Subscribe to Archaeology

Fingerprints on Early Bronze Age Pottery Studied in Israel

Wednesday, April 22, 2020

Israel Pottery FingerprintsRAMAT GAN, ISRAEL—Kent D. Fowler of the University of Manitoba and Aren Maeir of Bar-Ilan University and their colleagues suggest that some 4,700 years ago, men were largely responsible for making pottery at Tell es-Safi, a site in central Israel identified as the biblical city of Gath, according to a Haaretz report. Made by rolling wet clay into “snakes” that were then coiled and smoothed into the desired shape, the pots would have been covered with fingerprints, unless they had been wiped away by the potter with a rag before the pot was baked in a kiln. Forensic scientist Lior Nedivi said that women usually have smaller fingertips than men, with denser fingerprint ridges. The breadth of the ridges increases during puberty and stops at about age 20. Thus, analysis of the surviving fingerprints on the pots indicates that most of them were crafted by individual men, although women contributed to the production of some big jars. The study also suggests that there was a pottery school at the site, where multiple people, including children, handled “training pots.” Critics point out that pots shrink when fired, which would change the size any fingerprints left on the surface. To read about a Bronze Age jug found in Israel that has a distinctive human figure perched atop it, go to "Artifact."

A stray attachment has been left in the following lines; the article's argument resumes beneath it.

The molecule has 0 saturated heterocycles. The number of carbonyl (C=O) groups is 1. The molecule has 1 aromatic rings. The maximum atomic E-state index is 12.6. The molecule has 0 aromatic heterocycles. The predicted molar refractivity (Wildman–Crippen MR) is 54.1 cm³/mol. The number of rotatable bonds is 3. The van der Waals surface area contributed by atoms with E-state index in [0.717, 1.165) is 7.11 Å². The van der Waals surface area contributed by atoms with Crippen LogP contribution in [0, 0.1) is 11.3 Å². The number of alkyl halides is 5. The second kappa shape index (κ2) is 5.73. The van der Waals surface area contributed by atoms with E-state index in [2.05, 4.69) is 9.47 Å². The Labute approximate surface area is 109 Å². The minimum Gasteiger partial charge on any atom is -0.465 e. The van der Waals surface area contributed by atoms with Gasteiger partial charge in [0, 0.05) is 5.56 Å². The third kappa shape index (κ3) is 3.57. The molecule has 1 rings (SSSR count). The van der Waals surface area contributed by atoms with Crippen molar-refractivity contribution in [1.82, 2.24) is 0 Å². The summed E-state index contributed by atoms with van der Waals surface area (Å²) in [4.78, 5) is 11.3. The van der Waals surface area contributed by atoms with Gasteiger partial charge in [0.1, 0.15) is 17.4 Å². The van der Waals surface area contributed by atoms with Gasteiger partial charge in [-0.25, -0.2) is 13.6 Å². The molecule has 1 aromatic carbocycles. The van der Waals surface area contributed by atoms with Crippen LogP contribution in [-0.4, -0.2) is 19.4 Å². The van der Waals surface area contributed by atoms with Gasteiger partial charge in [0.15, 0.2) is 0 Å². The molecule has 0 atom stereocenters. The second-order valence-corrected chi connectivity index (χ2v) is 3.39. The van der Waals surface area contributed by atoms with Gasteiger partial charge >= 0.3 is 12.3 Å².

Advertisement

Advertisement


Advertisement